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On Movement, Play, & Learning

Human play has been studied quite extensively with many studies suggesting that children boost learning from games and other play activities . There are several theories about why all mammals (including humans) play- But there is no question around the notion that we do play, and that it is generally good for us! 

"Nothing lights up a child's brain like play" (Stuart Brown 2008). Early play allows children to learn the skills of cooperation, negotiation, turn taking and playing by the rules. These skills grow as the child plays. As a result, children learn the roles and rules of society. Did you know that when children play, they are developing "executive function," which is the ability to self regulate, a skill which has been found to be a better indicator of success in school than the results of an IQ test!  These skills grow as the child plays. As a result, children learn the roles and rules of society. Children with good self-regulation skills are better able to control their emotions, resist impulsive behavior, and become self-disciplined and self controlled. A 2007 report from the American Academy of Pediatrics documents that play promotes not only behavioral development but brain growth as well. 

Play experiences which involve movement and exercise have been shown to improve learning and create meaningful experiences which allow for increased retention of learned information. Research studies have shown that many play-oriented movements have the capacity to improve cognition, including the following:

  • Rough-and-tumble play: There is a known connection between the development of movement and the development of cognition (Diamond 2000), and researchers believe there is a connection between this very physical, rowdy play style and critical periods of brain development (Byers 1998). There is evidence that rough-and-tumble play leads to the release of chemicals affecting the mid-brain, lower forebrain, and the cortex, including areas responsible for decision making and social discrimination.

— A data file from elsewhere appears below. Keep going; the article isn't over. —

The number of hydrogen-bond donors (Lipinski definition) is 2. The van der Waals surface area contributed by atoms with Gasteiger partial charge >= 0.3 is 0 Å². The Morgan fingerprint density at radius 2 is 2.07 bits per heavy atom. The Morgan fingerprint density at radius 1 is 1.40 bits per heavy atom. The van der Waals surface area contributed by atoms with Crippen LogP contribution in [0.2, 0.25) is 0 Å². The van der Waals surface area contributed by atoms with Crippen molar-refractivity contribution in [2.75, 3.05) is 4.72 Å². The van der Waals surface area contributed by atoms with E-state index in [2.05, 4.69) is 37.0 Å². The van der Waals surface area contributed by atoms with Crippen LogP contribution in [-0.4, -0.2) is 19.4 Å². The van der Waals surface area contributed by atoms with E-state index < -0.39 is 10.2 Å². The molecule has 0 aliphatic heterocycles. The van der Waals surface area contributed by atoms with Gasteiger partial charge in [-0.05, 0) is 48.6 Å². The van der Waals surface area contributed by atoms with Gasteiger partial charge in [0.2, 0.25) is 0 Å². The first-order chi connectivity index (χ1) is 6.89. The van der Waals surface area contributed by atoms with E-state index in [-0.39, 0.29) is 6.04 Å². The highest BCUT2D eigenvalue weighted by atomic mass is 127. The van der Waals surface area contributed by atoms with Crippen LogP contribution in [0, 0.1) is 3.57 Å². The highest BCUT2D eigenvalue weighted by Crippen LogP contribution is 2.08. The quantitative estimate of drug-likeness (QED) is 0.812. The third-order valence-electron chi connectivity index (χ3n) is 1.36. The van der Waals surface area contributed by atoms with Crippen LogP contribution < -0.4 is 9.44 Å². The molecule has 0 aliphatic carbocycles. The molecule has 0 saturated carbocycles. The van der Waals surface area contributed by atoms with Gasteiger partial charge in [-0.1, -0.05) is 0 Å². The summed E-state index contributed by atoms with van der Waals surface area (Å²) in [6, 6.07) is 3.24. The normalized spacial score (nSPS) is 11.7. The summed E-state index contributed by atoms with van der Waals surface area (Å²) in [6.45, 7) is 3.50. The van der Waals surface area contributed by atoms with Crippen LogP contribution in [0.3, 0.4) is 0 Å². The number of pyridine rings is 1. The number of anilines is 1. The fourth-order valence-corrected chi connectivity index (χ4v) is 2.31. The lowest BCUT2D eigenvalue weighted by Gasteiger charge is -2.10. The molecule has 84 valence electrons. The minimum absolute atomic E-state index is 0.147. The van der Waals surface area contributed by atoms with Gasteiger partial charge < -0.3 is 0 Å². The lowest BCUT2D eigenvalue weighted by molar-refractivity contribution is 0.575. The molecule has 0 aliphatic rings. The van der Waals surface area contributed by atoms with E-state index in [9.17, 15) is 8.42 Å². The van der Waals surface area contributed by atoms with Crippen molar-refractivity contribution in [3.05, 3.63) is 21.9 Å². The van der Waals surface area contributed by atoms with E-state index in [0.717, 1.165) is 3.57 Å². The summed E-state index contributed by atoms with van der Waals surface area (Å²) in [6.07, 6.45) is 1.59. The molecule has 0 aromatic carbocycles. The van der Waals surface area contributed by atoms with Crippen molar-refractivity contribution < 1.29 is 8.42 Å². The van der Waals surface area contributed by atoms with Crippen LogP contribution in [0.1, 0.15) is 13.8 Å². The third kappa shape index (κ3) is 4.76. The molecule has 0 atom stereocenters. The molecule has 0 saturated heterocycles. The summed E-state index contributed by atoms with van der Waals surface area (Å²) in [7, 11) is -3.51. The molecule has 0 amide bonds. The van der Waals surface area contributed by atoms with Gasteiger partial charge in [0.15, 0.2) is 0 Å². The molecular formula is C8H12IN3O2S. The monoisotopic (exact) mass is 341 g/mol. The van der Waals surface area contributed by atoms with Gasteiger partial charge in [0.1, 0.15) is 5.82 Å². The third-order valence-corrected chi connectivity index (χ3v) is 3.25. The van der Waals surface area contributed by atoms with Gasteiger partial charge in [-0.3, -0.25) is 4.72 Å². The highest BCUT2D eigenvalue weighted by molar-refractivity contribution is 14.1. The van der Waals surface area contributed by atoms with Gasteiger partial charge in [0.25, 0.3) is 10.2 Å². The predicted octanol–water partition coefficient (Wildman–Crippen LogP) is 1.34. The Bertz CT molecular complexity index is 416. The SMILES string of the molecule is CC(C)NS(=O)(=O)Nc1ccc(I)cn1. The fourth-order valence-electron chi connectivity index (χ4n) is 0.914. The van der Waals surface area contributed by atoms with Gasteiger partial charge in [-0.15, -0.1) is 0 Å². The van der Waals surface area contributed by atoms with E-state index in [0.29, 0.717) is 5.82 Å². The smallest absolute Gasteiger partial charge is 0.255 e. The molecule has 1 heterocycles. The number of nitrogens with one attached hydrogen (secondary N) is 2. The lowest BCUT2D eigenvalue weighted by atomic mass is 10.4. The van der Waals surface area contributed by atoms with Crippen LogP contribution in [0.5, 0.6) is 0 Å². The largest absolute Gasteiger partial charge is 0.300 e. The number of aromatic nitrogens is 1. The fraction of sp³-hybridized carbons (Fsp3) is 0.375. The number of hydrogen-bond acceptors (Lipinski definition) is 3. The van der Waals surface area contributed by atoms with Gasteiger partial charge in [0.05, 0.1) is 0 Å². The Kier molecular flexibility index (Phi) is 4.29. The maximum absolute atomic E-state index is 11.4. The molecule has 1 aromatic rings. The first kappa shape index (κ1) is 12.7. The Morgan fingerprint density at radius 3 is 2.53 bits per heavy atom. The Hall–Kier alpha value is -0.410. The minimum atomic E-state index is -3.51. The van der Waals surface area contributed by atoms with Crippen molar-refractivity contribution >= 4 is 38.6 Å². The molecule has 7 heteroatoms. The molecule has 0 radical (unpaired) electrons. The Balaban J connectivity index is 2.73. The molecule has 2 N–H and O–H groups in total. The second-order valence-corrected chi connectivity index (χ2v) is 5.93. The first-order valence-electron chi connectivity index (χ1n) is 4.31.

• Stand and stretch activities like yoga or "Simon says": Yoga with young children uses play and movement, which are natural processes for children to learn. It integrates various systems of the body and can be an organizing experience for young children. Children need to feel safe, supported, and internally organized to be ready to learn. Yoga also provides a multisensory experience that involves visual, auditory, cognitive, tactile, and kinesthetic learning.
  • Exploratory play including scavenger hunts and sandboxes: This type of play supports a child's language development since children use descriptive words such as ‘This feels slimy’, ’Oh it’s stretchy!’ and ‘That smells disgusting!” It also supports problem solving— children begin to find solutions to problems, like how to transport something from one place to another, or how to share out equipment fairly

There is strong evidence which supports the connection between moving and learning. Evidence from imaging sources and clinical data show that movement enhances cognitive processing while also increasing the number of brain cells. And let us not forget- play and movement is highly motivating and fun. It is a natural part of who we are! When children are playing, in which ever form speaks to them- they are developing skills across domains, and building social connections. How will you support your child's play today?

Sarah McDonnell, MA CCC-SP